Monday, May 11, 2009

"Dead Man's Cell Phone": ☼ ☼ ☼ BANG BANG

She is eating that last bowl of Lobster Bisque, the one he woke up hungry for, but by the time Gordon (Bill English) got to the cafe they had run out, and Jean (Amy Resnick) is slurping her last slurp. She sits in her chair on one side of the spooky cafe, trying to read her book while finishing her meal, except that Gordon's cell phone keeps ringing on the other side of the stage and he's not answering.

Gordon's back is turned to us, but since the title of Sarah Ruhl's hysterical new play is "Dead Man's Cell Phone," we've got a pretty good idea why he isn't picking up. After many rings, Jean wanders across the room, realizes Gordon is dead, and then...answers his phone. What happens for the next act and a half is not at all what anyone is expecting.

Gordon's family thinks Jean knew him well, since she was with him when he died, more or less. Jean discovers she can tell them whatever they want to hear. So she reassures Gordon's always-complaining widow Hermia (Rachel Klyce) that Gordon's last words were of her. Jean tells Gordon's fabulously self-absorbed mother (Joan Mankin) that Gordon loved her like life itself. The stories are hysterical because they are so clearly bald-faced lies, but as one fantasy after another spins out of Jean's mouth we can see how happy she is to have the opportunity to tell them. And Gordon's family is only too pleased to hear all the nice things about them that Jean has made up.

Amy Resnick (seen above with the fabulous Florentina Mocanu) plays Jean for wonderful comic effect, but really this is a profound realization about herself that Jean has uncovered. We wish we knew a little more about her past, so we could watch her grow with her newly-discovered power, especially in Act Two which veers into magical realism. With a little more information, Jean's flirtation with the nebbishy Dwight (Jackson Davis), Gordon's brother, might hit home a little harder.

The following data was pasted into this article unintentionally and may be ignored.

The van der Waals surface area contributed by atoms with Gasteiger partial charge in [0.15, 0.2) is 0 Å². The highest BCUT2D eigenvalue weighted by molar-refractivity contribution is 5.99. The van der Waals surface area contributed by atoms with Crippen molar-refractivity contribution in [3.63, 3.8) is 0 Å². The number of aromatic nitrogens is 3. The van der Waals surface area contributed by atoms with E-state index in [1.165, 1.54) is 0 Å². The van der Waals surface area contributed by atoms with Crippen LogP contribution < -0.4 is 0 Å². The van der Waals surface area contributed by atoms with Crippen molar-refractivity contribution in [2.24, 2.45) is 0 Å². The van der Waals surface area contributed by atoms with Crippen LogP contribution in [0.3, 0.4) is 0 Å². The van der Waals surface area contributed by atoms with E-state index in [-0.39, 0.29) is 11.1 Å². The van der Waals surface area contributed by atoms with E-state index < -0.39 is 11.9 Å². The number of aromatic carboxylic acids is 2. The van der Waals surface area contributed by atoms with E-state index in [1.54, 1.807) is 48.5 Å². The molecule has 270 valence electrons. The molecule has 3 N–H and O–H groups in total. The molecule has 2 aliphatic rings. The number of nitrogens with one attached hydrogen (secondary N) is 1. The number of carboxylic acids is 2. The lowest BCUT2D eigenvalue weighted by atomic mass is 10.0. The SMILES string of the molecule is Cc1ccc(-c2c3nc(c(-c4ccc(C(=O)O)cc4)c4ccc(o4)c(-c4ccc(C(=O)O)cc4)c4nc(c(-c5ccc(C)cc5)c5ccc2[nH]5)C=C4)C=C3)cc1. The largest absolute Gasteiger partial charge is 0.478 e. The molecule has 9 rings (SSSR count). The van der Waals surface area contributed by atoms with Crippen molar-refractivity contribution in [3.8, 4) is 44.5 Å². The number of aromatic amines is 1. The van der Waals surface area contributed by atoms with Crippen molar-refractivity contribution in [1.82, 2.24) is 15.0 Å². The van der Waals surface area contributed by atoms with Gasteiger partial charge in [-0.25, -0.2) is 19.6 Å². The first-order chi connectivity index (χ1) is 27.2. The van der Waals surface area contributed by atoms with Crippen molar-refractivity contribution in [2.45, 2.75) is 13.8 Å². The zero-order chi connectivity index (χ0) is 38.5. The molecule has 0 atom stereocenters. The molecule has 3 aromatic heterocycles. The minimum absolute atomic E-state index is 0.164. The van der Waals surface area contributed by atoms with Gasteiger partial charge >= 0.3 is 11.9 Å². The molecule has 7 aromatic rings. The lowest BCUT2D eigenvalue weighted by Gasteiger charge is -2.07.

But maybe it's not supposed to. While on one hand it's a shame the author did not give director Susi Damilano a little more meat to exploit in Jean's character, it's also true that the temporary nature of modern human relations is what fascinates Ruhl here, with the cell phone its evil symbol.

Damilano's direction is strong and the production moves along without a dull moment. It's a family affair because not only does her husband Bill English play a marvelous dead man, but he also is artistic director and designed an intriguing set. Kurt Landisman's lights help give the production a noirish sheen from start to finish.


The San Francisco Theater Blog Awards Division awards 'Dead Man's Cell Phone' Four Stars for Act One and Three for Act Two, which adds up to Three Stars with Two BANGLES of Praise. One BANGLE is for Emma Mankin's portrait of her mother which hangs so perfectly over the dining table in Act One and the other is for the dyspeptic sound of Mankin's tears, from offstage, at the end of Act One. "Mother is crying," says Dwight. You could have fooled us. It's a priceless moment.

"Dead Man's Cell Phone"
San Francisco Playhouse
533 Sutter Street, San Francisco
Through June 13

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